Volatility of tech market

Posted in Technology trends at 3:13 pm by ducky

A while back, I hypothesized that women don’t go into computer science because it is a high-risk field.  Today I want to share some anecdotal evidence from my own experience about how risky high-tech is.  Since I turned 18, I have worked at many places, both as a contractor, summer intern, and regular full-time employee.  Of the seven companies where I have a regular job, five ran out of money, one got bought, and one no longer makes the product I worked on.  None of the companies I worked for were profitable when I left.

Regular jobs:


  • NexGen (2 years).  Bought by AMD.  (This counts as an eventual success, but it took them eight years, three product cycles, and I-don’t-know-how-many-rounds-of-funding before they released their first product.)
  • Cray Research (3 weeks).  Bought by SGI, then sold to Tara Computer, which took over the Cray name.
  • Data General (2 weeks).  Bought by EMC.
  • SGI (6 months).  Filed for bankruptcy today.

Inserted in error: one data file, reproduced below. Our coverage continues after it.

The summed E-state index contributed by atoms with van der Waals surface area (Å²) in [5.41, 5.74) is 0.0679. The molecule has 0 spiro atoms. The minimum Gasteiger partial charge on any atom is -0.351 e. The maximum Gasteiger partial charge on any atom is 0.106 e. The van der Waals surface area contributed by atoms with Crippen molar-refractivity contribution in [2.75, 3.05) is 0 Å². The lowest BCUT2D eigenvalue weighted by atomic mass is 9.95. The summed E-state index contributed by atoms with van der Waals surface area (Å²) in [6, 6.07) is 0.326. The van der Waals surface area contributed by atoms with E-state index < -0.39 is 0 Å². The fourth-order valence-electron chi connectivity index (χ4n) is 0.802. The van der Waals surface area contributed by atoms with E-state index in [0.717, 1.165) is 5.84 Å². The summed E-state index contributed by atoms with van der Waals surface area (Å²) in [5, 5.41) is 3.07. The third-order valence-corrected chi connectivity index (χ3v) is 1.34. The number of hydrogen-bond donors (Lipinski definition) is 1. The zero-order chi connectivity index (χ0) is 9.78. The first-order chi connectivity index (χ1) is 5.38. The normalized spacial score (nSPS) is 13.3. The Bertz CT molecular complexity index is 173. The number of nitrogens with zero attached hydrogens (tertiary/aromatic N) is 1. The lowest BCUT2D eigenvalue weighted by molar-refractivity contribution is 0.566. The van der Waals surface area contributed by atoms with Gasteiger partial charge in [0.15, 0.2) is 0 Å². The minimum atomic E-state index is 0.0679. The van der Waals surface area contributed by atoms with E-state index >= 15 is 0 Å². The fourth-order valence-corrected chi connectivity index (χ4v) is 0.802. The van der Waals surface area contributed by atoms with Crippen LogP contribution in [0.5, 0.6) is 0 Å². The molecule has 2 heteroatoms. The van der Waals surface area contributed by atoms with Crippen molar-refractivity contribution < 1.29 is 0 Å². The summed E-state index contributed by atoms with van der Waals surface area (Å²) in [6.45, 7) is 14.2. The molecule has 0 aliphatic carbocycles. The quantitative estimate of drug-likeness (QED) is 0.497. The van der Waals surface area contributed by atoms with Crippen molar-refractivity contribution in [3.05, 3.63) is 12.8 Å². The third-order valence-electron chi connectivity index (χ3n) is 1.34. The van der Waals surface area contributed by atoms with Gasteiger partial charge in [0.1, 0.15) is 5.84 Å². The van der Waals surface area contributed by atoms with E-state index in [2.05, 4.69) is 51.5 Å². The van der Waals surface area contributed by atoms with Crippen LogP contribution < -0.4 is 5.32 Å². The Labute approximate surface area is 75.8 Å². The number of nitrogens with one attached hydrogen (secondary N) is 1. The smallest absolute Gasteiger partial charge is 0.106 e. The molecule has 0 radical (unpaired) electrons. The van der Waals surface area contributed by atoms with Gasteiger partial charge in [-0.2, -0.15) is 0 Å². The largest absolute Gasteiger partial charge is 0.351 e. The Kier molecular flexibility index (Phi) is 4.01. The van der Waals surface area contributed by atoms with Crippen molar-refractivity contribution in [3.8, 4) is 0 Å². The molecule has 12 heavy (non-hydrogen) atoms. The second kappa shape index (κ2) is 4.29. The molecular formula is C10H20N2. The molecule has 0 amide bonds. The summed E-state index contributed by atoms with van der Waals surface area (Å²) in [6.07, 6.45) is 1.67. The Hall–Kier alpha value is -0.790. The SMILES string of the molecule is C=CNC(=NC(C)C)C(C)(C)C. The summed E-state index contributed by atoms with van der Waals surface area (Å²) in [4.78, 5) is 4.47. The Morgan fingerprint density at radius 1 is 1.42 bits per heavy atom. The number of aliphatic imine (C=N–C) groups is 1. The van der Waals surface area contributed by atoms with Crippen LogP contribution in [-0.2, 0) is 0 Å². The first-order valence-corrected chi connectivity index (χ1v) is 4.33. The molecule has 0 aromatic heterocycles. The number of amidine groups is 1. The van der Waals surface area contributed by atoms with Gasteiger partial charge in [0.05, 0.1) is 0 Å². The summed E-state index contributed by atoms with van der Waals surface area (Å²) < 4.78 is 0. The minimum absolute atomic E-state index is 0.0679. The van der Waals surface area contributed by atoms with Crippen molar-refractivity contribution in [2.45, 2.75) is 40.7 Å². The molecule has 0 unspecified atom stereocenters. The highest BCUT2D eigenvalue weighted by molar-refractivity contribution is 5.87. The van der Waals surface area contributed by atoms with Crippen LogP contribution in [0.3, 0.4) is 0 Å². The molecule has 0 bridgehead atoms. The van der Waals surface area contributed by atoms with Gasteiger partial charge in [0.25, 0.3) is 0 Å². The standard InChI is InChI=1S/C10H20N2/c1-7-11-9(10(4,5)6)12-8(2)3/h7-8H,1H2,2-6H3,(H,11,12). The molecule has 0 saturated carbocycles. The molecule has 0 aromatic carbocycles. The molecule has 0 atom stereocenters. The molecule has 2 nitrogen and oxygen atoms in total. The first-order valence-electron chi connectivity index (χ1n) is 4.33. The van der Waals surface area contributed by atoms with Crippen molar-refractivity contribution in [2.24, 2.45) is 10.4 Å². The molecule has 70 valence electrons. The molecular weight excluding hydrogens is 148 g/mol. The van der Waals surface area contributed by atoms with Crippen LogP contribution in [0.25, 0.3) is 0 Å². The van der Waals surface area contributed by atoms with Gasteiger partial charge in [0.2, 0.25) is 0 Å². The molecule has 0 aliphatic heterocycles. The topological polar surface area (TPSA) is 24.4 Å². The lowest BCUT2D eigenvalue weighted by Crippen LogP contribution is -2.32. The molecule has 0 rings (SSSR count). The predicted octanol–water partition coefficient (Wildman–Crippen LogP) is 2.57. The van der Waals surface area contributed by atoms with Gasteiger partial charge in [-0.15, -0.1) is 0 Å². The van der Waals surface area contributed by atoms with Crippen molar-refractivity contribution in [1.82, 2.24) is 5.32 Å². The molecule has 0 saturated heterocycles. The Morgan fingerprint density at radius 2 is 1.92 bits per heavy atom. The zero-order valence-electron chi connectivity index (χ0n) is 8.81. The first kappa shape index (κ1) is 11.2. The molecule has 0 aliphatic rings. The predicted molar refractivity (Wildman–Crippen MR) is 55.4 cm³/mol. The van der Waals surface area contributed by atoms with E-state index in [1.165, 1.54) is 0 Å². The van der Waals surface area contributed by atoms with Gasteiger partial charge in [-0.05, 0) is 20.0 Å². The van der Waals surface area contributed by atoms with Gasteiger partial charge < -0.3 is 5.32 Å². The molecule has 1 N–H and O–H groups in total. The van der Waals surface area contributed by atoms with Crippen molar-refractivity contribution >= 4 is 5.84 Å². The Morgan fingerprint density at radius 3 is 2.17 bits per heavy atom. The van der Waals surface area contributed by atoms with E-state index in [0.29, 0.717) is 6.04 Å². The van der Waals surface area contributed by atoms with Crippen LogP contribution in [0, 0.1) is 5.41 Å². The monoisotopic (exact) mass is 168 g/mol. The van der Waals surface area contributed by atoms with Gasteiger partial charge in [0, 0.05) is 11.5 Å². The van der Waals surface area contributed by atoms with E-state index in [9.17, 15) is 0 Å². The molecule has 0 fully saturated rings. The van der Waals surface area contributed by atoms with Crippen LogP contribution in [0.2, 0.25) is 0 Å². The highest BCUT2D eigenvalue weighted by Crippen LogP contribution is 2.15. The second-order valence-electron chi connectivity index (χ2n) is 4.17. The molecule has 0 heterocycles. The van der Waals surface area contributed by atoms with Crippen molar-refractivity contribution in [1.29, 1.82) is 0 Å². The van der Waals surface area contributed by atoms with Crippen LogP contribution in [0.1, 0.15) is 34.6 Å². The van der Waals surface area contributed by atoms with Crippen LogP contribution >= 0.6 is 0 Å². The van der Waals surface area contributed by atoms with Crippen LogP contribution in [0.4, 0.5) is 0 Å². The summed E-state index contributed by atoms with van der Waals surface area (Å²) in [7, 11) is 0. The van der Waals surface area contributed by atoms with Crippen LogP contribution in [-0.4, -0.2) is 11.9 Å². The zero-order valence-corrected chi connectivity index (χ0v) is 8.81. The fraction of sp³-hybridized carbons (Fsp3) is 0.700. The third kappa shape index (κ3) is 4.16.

• Apple (6 months).  While the company still exists, they no longer make printers, which is the product  I worked on.
  • Sun Microsystems (6 months).  In talks with IBM for IBM to buy Sun.  Update: IBM didn’t buy Sun, but Oracle did.
  • Triquest (1 month).  Gone.
  • Chicago Tribune (1 week).  Still in business, but I wouldn’t bet on it being in business next year.

Summer jobs:

  • EIT.  Bought by VeriFone, which was then bought by HP.  (This counts as a success!)
  • Google.  Still in business!

I realize that I’m probably on one long tail of the distribution, while my husband is on the other end.  (Jim worked for Adobe for 16 years, and Adobe is still in business!)  However, it shows that working in high-tech does have risks.

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